participation; and the reduction of food waste (Moschitz et al., 2018).
three AFNs operating in Zurich and/or Basel, namely Too Good To Go, Urban
Agriculture Basel and Bachsemärt for their goals, visions, interventions and
formats and organized it in the process-oriented Theory of Change (ToC).
we have built ToC analysis based on the informations on the webpages of each
AFN, crucial contributors to diverse agri-food chains. With the help of the
ToC, we could provide compelling evidence that alternative food system
initiatives work with a long-term goal model, even though they don’t clearly
communicate it to the public. This approach has the potential to help emerging
AFN’s to learn from existing ones and to establish a bigger network and best
seminar “Sustainable Plant Systems” (VVZ: 551-0209-00L) is organized by
the Zurich-Basel Plant Science Center for MSc and PhD students of ETH Zurich,
University of Zurich and University of Basel every autumn term.
In our newest publication in GAIA (GAIA 28/3/2019) based on
a Delphi study we summarized opportunities and challenges of our educational
model: Real-world experience through secondments and co-creation of knowledge
with policy organizations facilitates boundary crossing of research results to
policymaking in their later work.
Most important for the success of policy work are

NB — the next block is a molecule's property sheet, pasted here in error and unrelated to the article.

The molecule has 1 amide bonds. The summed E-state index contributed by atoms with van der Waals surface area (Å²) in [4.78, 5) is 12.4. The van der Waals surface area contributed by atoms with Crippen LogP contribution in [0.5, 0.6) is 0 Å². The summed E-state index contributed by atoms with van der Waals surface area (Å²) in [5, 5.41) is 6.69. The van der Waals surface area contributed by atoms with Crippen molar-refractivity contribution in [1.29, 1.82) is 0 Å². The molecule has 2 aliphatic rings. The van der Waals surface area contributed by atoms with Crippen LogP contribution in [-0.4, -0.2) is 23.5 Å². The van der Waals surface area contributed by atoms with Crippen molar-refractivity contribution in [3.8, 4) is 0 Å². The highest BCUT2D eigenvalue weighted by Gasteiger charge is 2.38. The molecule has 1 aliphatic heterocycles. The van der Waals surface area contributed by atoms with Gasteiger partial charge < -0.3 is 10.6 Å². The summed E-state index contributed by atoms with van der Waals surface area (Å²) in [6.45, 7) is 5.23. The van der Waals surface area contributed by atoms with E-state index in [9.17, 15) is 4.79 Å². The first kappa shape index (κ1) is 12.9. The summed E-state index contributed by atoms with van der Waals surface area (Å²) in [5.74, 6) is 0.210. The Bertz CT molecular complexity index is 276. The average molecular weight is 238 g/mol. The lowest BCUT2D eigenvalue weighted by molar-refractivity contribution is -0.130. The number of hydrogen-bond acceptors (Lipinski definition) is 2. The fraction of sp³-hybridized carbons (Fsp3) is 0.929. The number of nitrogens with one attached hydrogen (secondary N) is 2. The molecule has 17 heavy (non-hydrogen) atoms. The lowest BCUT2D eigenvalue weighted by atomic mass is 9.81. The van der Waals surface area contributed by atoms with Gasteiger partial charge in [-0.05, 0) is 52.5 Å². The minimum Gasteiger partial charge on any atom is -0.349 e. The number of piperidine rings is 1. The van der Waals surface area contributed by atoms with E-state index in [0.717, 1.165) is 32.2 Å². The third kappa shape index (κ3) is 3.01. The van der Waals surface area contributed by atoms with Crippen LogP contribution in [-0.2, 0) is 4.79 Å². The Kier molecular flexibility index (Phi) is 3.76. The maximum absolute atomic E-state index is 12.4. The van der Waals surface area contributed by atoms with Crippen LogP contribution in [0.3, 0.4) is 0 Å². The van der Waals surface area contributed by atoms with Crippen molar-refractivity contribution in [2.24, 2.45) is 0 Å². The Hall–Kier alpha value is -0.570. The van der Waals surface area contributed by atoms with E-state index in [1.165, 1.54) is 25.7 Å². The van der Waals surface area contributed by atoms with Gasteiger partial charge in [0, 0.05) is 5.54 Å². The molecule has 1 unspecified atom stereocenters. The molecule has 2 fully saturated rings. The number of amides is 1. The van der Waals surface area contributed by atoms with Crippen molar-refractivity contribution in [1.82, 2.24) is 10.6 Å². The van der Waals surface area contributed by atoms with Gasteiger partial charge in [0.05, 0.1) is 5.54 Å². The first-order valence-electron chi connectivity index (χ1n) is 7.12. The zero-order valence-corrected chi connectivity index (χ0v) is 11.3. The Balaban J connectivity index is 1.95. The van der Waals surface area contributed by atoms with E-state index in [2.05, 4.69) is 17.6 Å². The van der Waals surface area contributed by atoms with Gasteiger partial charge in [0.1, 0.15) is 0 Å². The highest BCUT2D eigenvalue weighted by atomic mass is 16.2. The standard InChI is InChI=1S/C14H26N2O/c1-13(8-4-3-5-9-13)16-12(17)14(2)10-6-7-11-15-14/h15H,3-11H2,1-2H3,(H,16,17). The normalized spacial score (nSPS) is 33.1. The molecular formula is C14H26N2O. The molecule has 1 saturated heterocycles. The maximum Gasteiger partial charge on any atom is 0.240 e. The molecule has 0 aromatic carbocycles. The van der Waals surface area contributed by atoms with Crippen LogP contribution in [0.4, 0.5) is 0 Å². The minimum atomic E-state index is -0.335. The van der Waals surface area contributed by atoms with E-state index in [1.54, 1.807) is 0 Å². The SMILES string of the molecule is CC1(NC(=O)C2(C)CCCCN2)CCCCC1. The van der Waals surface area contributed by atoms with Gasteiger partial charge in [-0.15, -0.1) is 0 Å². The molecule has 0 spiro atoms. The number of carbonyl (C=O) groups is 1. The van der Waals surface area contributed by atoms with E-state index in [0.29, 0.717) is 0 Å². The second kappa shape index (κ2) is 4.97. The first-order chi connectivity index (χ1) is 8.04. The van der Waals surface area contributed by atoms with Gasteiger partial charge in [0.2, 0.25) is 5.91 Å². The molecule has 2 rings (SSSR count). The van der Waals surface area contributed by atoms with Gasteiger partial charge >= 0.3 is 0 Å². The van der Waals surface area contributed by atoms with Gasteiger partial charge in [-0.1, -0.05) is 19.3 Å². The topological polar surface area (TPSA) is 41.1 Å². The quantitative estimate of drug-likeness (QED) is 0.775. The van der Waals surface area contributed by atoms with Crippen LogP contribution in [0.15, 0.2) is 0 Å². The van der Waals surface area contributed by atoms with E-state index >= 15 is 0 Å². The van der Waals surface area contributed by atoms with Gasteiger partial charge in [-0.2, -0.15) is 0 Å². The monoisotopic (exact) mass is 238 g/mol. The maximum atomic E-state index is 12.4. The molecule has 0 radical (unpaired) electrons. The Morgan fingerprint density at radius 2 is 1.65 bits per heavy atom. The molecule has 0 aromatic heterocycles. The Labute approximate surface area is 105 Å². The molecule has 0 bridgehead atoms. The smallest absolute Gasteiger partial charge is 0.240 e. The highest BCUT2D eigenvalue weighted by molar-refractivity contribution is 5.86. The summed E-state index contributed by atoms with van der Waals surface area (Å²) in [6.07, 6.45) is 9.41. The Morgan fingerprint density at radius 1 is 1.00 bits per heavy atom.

institutional incentives and resources to engage as academic supervisor and
early-stage scientist in the process:
Continue reading New Publication in GAIA 28/3/2019: Science-policy boundary work by early-stage researchers – Recommendations for teaching, internships and knowledge transfer
How to transfer the knowledge to farmers
By Yuanyuan Huang
What evidence was useful for policymaking?
Huang et al (2018) in close cooperation between University of Zurich and the Institute of Botany of the Chinese Academy of Sciences, China, searched the links between to forests diversity and forest ecosystem services in a large biodiversity experiment in a subtropical forest in China.
Continue reading Fixing carbon in subtropical forest to mitigate climate change
What are the career paths of our alumni in the PhD Program in Science and Policy? At the Zurich-Basel Plant Science Center we are interested in knowing what it is that they do. We did a short survey on 32 of our former PhD students: What type of organizations and sectors are they employed today? Are they involved in policy work?
Continue reading Our alumni: where are they now?
What can policy papers and scenarios achieve?
By John Garcia-Ulloa
Oil palm extension remains an important environmental topic given the large negative impacts it can have on tropical biodiversity.
Continue reading Maintaining biodiversity and managing oil palm expansion
John Garcia-Ulloa had developed models and scenarios to understand biodiversity change in oil-palm landscapes under REDD+ initiatives during his science-policy fellowship from PSC and Mercator Foundation Switzerland.
In 2014 a close collaboration between ETH Zurich and IUCN was established to convene stakeholders from the oil palm sector and develop a strategy for IUCN to address the impacts of oil palm expansion on biodiversity. The main activity within the fellow’s internship at the policy Partner was to convene a group of experts to develop guidelines for the protection of biodiversity on oil-palm landscapes for IUCN.